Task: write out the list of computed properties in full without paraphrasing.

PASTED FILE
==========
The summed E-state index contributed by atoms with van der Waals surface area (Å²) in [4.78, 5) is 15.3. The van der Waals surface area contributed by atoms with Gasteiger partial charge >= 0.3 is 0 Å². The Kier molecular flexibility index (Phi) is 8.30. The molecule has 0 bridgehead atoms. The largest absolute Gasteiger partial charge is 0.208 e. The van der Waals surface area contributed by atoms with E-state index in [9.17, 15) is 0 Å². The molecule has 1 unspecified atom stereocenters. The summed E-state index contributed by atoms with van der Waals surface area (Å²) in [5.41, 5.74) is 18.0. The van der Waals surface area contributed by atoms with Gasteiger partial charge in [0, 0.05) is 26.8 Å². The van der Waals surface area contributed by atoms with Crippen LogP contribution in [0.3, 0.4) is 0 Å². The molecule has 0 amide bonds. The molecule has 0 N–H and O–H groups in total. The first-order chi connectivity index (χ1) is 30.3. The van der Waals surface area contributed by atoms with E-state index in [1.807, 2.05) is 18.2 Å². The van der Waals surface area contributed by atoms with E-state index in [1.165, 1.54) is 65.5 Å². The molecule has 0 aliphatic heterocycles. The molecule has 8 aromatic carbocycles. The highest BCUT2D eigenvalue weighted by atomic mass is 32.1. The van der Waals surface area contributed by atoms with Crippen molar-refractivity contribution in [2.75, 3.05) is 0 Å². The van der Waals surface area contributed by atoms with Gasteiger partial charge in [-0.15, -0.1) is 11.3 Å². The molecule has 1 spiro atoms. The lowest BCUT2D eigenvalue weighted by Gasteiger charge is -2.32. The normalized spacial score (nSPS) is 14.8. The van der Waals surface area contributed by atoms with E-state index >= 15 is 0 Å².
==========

The summed E-state index contributed by atoms with van der Waals surface area (Å²) in [4.78, 5) is 15.3. The van der Waals surface area contributed by atoms with Gasteiger partial charge >= 0.3 is 0 Å². The Kier molecular flexibility index (Phi) is 8.30. The molecule has 0 bridgehead atoms. The largest absolute Gasteiger partial charge is 0.208 e. The van der Waals surface area contributed by atoms with E-state index in [9.17, 15) is 0 Å². The molecule has 1 unspecified atom stereocenters. The summed E-state index contributed by atoms with van der Waals surface area (Å²) in [5.41, 5.74) is 18.0. The van der Waals surface area contributed by atoms with Gasteiger partial charge in [0, 0.05) is 26.8 Å². The van der Waals surface area contributed by atoms with Crippen LogP contribution in [0.3, 0.4) is 0 Å². The molecule has 0 amide bonds. The molecule has 0 N–H and O–H groups in total. The first-order chi connectivity index (χ1) is 30.3. The van der Waals surface area contributed by atoms with E-state index in [1.807, 2.05) is 18.2 Å². The van der Waals surface area contributed by atoms with E-state index in [1.165, 1.54) is 65.5 Å². The molecule has 0 aliphatic heterocycles. The molecule has 8 aromatic carbocycles. The highest BCUT2D eigenvalue weighted by atomic mass is 32.1. The van der Waals surface area contributed by atoms with Crippen molar-refractivity contribution in [2.75, 3.05) is 0 Å². The van der Waals surface area contributed by atoms with Gasteiger partial charge in [-0.15, -0.1) is 11.3 Å². The molecule has 1 spiro atoms. The lowest BCUT2D eigenvalue weighted by Gasteiger charge is -2.32. The normalized spacial score (nSPS) is 14.8. The van der Waals surface area contributed by atoms with E-state index >= 15 is 0 Å².